19. 19.
    Maghami, M. R., et al. (2016). Power loss due to soiling on solar panel: A review. Renewable and Sustainable Energy Reviews, 59, 1307–1316.CrossRefGoogle Scholar
  20. 20.
    Paudyal, B. R., et al. (2016). Dust accumulation effects on efficiency of solar PV modules for off grid purpose: A case study of Kathmandu. Solar Energy, 135, 103–110.CrossRefGoogle Scholar
  21. 21.
    Zanella, A. (2014). Internet of things for smart cities. IEEE Internet of Things Journal, 1(1), 22–32.CrossRefGoogle Scholar
  22. 22.
    Jin, J., Gubbi, J., Marusic, S., & Palaniswami, M. (2014). An information framework for creating a smart city through internet of things. IEEE Internet of Things Journal, 1(2), 112–121.CrossRefGoogle Scholar
  23. 23.
    Kishore, P., et al. (2017). Internet of things based low-cost real-time home automation and smart security system. International Journal of Advanced Research in Computer and Communication Engineering, 6, 505–509.CrossRefGoogle Scholar
  24. 24.
    Semaoui, S., Arab, A. H., Boudjelthi, E. K., Bacha, S., & Zeraia, H. (2015). Dust effect on optical transmittance of photovoltaic module glazing in a desert region. Energy Procedia, 74, 1347–1357.CrossRefGoogle Scholar
  25. 25.
    Said, S. A., et al. (2014). Fundamental studies on dust fouling effects on PV module performance. Solar Energy, 107, 328–337.CrossRefGoogle Scholar
  26. 26.
    Vivar, M., et al. (2010). Effect of soiling in CPV systems. Solar Energy, 84, 1327–1335.CrossRefGoogle Scholar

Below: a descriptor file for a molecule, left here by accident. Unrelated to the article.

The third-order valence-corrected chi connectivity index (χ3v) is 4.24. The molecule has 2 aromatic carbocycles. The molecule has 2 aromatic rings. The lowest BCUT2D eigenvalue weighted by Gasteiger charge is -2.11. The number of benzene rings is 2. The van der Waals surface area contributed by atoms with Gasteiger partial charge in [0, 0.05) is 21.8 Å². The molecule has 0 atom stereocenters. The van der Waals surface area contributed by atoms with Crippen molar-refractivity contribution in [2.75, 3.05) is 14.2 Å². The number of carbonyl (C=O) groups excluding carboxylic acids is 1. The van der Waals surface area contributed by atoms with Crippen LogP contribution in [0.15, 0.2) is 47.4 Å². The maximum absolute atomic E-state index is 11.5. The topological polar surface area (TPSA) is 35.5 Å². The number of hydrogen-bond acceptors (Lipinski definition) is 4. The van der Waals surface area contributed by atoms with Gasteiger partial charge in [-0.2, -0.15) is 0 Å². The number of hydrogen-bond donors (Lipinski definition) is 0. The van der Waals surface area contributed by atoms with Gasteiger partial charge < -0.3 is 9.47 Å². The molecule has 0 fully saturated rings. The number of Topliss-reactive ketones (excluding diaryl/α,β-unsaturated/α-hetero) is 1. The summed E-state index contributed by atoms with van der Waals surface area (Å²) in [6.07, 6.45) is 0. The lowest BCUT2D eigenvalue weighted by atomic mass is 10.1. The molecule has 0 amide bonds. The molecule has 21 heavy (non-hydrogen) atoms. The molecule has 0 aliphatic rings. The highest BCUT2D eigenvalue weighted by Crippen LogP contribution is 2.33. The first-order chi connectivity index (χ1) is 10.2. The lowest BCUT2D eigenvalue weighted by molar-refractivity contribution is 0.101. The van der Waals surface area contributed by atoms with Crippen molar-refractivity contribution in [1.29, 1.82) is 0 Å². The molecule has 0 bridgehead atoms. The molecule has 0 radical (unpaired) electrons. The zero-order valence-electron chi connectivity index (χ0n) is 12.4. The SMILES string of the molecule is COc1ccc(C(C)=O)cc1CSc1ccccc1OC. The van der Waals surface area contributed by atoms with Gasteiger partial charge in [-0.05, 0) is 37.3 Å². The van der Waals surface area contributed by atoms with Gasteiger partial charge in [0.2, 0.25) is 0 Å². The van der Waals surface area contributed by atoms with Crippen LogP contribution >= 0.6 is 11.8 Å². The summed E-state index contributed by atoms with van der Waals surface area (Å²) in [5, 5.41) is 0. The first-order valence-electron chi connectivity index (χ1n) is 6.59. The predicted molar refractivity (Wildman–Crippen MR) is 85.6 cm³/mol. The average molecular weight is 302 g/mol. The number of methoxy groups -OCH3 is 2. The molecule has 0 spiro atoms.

27. 27.
    Ghazi, S., et al. (2014). Dust effect on flat surfaces-a review paper. Renewable and Sustainable Energy Reviews, 33, 742–751.CrossRefGoogle Scholar
  28. 28.
    Kalogirou, S. A., Agathokleous, R., & Panayiotou, G. (2013). On-site PV characterization and the effect of soiling on their performance. Energy, 51(8), 439–446.CrossRefGoogle Scholar
  29. 29.
    Darwish, Z. A., Kazem, H. A., Sopian, K., Al-Goul, M., & Alawadhi, H. (2015). Effect of dust pollutant type on photovoltaic performance. Renewable and Sustainable Energy Reviews, 41, 735–744.CrossRefGoogle Scholar
  30. 30.
    Abderrezek, M., et al. (2017). Experimental study of the dust effect on photovoltaic panels’ energy yield. Solar Energy, 142, 308–320.CrossRefGoogle Scholar
  31. 31.
    Sayyah, A., et al. (2014). Energy yield loss caused by dust deposition on photovoltaic panels. Solar Energy, 107, 576–604.CrossRefGoogle Scholar
  32. 32.
    Al-Hasan, A. Y., et al. (2005). A new correlation between photovoltaic panel’s efficiency and amount of sand dust accumulated on their surface. International Journal of Sustainable Energy, 24, 187–197.CrossRefGoogle Scholar
  33. 33.